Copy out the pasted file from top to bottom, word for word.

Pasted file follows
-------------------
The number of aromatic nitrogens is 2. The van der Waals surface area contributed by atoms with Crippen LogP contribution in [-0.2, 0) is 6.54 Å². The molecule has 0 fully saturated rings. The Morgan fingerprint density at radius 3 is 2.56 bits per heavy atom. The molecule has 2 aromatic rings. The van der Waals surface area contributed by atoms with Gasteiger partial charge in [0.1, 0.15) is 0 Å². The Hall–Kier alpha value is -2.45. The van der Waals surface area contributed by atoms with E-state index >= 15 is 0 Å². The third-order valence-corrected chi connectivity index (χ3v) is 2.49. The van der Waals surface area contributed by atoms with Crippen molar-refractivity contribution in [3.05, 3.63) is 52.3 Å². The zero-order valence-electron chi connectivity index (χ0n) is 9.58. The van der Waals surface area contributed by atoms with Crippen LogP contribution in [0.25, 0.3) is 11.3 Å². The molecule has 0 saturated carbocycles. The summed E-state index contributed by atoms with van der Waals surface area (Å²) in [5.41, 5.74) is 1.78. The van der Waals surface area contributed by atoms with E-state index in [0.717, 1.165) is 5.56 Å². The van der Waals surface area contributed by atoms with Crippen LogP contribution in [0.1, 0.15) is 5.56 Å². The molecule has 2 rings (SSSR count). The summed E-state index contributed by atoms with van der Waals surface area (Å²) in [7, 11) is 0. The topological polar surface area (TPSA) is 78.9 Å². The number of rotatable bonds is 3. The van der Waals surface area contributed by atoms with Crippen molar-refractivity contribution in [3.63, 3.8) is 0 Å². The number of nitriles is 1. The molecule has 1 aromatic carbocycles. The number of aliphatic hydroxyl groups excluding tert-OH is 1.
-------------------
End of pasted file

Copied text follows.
The number of aromatic nitrogens is 2. The van der Waals surface area contributed by atoms with Crippen LogP contribution in [-0.2, 0) is 6.54 Å². The molecule has 0 fully saturated rings. The Morgan fingerprint density at radius 3 is 2.56 bits per heavy atom. The molecule has 2 aromatic rings. The van der Waals surface area contributed by atoms with Gasteiger partial charge in [0.1, 0.15) is 0 Å². The Hall–Kier alpha value is -2.45. The van der Waals surface area contributed by atoms with E-state index >= 15 is 0 Å². The third-order valence-corrected chi connectivity index (χ3v) is 2.49. The van der Waals surface area contributed by atoms with Crippen molar-refractivity contribution in [3.05, 3.63) is 52.3 Å². The zero-order valence-electron chi connectivity index (χ0n) is 9.58. The van der Waals surface area contributed by atoms with Crippen LogP contribution in [0.25, 0.3) is 11.3 Å². The molecule has 0 saturated carbocycles. The summed E-state index contributed by atoms with van der Waals surface area (Å²) in [5.41, 5.74) is 1.78. The van der Waals surface area contributed by atoms with E-state index in [0.717, 1.165) is 5.56 Å². The van der Waals surface area contributed by atoms with Crippen LogP contribution in [0.1, 0.15) is 5.56 Å². The molecule has 2 rings (SSSR count). The summed E-state index contributed by atoms with van der Waals surface area (Å²) in [7, 11) is 0. The topological polar surface area (TPSA) is 78.9 Å². The number of rotatable bonds is 3. The van der Waals surface area contributed by atoms with Crippen molar-refractivity contribution in [3.63, 3.8) is 0 Å². The number of nitriles is 1. The molecule has 1 aromatic carbocycles. The number of aliphatic hydroxyl groups excluding tert-OH is 1.